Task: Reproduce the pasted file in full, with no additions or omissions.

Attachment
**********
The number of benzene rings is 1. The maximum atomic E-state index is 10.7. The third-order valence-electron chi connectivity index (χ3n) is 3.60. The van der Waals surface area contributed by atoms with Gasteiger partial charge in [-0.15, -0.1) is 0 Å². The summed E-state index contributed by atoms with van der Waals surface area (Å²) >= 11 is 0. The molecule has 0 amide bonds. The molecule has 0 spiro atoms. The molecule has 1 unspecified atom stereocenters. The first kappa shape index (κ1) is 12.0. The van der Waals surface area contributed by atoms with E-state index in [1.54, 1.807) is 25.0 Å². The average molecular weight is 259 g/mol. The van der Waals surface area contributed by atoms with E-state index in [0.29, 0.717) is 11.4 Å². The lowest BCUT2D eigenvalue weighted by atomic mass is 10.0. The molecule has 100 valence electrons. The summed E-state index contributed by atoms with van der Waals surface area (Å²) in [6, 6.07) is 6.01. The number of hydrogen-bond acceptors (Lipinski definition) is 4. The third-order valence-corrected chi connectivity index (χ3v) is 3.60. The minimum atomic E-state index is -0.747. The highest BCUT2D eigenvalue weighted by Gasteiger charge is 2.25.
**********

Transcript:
The number of benzene rings is 1. The maximum atomic E-state index is 10.7. The third-order valence-electron chi connectivity index (χ3n) is 3.60. The van der Waals surface area contributed by atoms with Gasteiger partial charge in [-0.15, -0.1) is 0 Å². The summed E-state index contributed by atoms with van der Waals surface area (Å²) >= 11 is 0. The molecule has 0 amide bonds. The molecule has 0 spiro atoms. The molecule has 1 unspecified atom stereocenters. The first kappa shape index (κ1) is 12.0. The van der Waals surface area contributed by atoms with E-state index in [1.54, 1.807) is 25.0 Å². The average molecular weight is 259 g/mol. The van der Waals surface area contributed by atoms with E-state index in [0.29, 0.717) is 11.4 Å². The lowest BCUT2D eigenvalue weighted by atomic mass is 10.0. The molecule has 100 valence electrons. The summed E-state index contributed by atoms with van der Waals surface area (Å²) in [6, 6.07) is 6.01. The number of hydrogen-bond acceptors (Lipinski definition) is 4. The third-order valence-corrected chi connectivity index (χ3v) is 3.60. The minimum atomic E-state index is -0.747. The highest BCUT2D eigenvalue weighted by Gasteiger charge is 2.25.